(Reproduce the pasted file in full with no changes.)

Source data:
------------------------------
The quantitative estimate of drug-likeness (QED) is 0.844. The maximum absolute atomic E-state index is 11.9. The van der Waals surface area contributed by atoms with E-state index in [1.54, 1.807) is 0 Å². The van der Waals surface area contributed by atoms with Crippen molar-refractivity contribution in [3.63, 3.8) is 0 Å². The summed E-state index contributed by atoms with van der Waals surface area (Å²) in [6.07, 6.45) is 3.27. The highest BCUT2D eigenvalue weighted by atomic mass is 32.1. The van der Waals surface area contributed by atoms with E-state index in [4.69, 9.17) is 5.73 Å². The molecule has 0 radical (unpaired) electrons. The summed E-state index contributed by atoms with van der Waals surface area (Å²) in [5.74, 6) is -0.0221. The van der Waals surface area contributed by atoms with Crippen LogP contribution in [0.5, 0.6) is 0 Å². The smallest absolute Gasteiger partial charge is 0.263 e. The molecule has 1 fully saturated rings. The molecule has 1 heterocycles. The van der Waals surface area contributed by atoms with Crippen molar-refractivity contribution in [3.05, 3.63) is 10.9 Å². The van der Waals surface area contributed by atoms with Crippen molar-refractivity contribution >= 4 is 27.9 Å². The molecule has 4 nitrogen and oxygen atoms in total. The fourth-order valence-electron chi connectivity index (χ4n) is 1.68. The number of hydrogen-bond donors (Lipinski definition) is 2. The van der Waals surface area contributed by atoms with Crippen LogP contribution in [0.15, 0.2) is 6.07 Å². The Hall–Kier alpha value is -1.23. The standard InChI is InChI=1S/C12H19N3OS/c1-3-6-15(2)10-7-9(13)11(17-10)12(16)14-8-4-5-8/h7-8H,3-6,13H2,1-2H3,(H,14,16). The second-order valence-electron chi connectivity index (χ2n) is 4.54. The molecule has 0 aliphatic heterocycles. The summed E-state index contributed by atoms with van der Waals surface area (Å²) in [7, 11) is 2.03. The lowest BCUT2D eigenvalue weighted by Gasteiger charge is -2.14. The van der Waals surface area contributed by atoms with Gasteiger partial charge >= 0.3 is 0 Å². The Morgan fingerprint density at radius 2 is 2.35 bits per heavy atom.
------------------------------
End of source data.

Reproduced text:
The quantitative estimate of drug-likeness (QED) is 0.844. The maximum absolute atomic E-state index is 11.9. The van der Waals surface area contributed by atoms with E-state index in [1.54, 1.807) is 0 Å². The van der Waals surface area contributed by atoms with Crippen molar-refractivity contribution in [3.63, 3.8) is 0 Å². The summed E-state index contributed by atoms with van der Waals surface area (Å²) in [6.07, 6.45) is 3.27. The highest BCUT2D eigenvalue weighted by atomic mass is 32.1. The van der Waals surface area contributed by atoms with E-state index in [4.69, 9.17) is 5.73 Å². The molecule has 0 radical (unpaired) electrons. The summed E-state index contributed by atoms with van der Waals surface area (Å²) in [5.74, 6) is -0.0221. The van der Waals surface area contributed by atoms with Crippen LogP contribution in [0.5, 0.6) is 0 Å². The smallest absolute Gasteiger partial charge is 0.263 e. The molecule has 1 fully saturated rings. The molecule has 1 heterocycles. The van der Waals surface area contributed by atoms with Crippen molar-refractivity contribution in [3.05, 3.63) is 10.9 Å². The van der Waals surface area contributed by atoms with Crippen molar-refractivity contribution >= 4 is 27.9 Å². The molecule has 4 nitrogen and oxygen atoms in total. The fourth-order valence-electron chi connectivity index (χ4n) is 1.68. The number of hydrogen-bond donors (Lipinski definition) is 2. The van der Waals surface area contributed by atoms with Crippen LogP contribution in [0.15, 0.2) is 6.07 Å². The Hall–Kier alpha value is -1.23. The standard InChI is InChI=1S/C12H19N3OS/c1-3-6-15(2)10-7-9(13)11(17-10)12(16)14-8-4-5-8/h7-8H,3-6,13H2,1-2H3,(H,14,16). The second-order valence-electron chi connectivity index (χ2n) is 4.54. The molecule has 0 aliphatic heterocycles. The summed E-state index contributed by atoms with van der Waals surface area (Å²) in [7, 11) is 2.03. The lowest BCUT2D eigenvalue weighted by Gasteiger charge is -2.14. The van der Waals surface area contributed by atoms with Gasteiger partial charge >= 0.3 is 0 Å². The Morgan fingerprint density at radius 2 is 2.35 bits per heavy atom.